Like every subject matter chosen for these articles, this is close to home...literally. My fiance and I recently purchased a house and although it was certainly "move in ready" there are always somethings that you need to do/purchase once you're in the home. As this is a first house for both of us that list of purchases is probably longer than some of you seasoned home buyers out there. So as not to either drain our funds or to be overwhelmed we've prioritized these projects and purchases. Tha'ts kind of a no brainer on the exterior, but exactly where you put items on that list can be difficult...fortunately there have been no arguments in our house, but if this is an area of conflict or just indecision perhaps these tips can help.
1. Decide what is a true necessity. Either becuase of everyday/weekly use of becuase of security. Our home like yours obviously came with locks on the doors. Changing those is a top priority since you don't know who all in the previous owner's life had/has keys to their home. I don't want to make the assumption that you can't trust those acquaintances, but definitely better safe than sorry. This is an example of necessity.
Our home also came with some draperies that IMHO are hideous and I would love to replace them immediately, but the money it takes to do that is better spent elseware, since they are not adding to security of the home. They are merely an eyesore.
2. Decide on immediate necessities...these things can't wait! The locks also fall into this catagory as do appliances that work(if your home doesn't come with them), fixing problems with plumbing, electrical ect.(that were not covered in your purchase contract after the inspection). If you don't have appliances that work or come with the house and are under a budget as most of us after purchasing don't automatically go for the top designer brand. Check websites like http://www.consumersearch.com/ which look at reviews from all different sites including Consumer Report and give product reviews and recommendations and also links for recalls and problems with appliances as well. You can find appliances that don't cost a small fortune and will work beautifully until you can really afford the upgrade.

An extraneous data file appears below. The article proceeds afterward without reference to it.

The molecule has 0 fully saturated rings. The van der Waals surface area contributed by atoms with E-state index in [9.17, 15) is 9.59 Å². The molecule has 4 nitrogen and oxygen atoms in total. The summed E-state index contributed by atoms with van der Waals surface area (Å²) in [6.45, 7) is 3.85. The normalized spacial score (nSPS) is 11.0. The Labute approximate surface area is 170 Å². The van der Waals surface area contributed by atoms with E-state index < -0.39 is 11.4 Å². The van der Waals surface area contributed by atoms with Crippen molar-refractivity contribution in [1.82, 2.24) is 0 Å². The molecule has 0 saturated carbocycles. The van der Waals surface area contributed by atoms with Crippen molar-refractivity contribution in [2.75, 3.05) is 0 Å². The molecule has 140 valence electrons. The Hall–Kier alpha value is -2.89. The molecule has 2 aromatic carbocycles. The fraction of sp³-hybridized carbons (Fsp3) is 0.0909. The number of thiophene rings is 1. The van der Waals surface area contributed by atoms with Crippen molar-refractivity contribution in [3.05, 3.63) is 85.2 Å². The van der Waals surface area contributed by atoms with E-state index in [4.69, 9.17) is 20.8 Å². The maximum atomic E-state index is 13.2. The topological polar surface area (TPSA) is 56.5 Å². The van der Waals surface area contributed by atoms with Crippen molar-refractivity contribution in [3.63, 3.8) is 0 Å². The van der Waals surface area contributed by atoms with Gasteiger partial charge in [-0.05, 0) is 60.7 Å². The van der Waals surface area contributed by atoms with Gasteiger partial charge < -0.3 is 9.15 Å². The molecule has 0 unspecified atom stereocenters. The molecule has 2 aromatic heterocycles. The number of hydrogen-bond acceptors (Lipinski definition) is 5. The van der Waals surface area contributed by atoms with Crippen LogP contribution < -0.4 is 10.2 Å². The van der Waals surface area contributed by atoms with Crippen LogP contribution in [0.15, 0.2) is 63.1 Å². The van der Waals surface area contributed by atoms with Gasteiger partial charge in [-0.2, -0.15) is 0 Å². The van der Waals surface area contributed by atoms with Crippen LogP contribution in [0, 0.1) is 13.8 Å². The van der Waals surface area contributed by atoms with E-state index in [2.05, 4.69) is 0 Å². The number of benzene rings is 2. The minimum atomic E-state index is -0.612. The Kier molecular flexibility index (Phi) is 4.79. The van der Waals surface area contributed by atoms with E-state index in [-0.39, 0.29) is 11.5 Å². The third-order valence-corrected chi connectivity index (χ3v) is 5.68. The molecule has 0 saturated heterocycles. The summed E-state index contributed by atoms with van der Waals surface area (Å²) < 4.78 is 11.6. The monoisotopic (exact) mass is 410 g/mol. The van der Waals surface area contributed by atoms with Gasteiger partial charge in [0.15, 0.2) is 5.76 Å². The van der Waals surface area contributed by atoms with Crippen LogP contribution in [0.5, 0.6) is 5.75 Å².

Look for scratch and dent as well or last year's models. These are often brand new items that are in mint condition except for a scratch or two or are being discontinued to make way for the newer model. We found top of the line washer and dryer for about 40% discount becuase it had been returned unused and had a couple of minor scratches.
3. Make a list of your non-immediate necessites and wants and decide together a plan and time for each one. This is also where your budget comes into play. Write down everything you want to do to improve your home and maximize it's potential. The project that is the most necessary is the one that has the most use associated with it...like a kitchen or bath upgrade or replacing older carpet with hardwood, tile, or cork. Painting and new furnishings are also on this list. Think about which furniture is most important to your daily living and start your purchasing and saving there. Fancier and less used pieces can wait until the wallet is off of life support!
There are many ways to go about prioritizing, but this is a starting point. The best is to give your spouse, roommate or partner's opinions and concern the same amount of time and respect as you would want, and deserve. That way you minimize your conflict and maximize your new home enjoyment!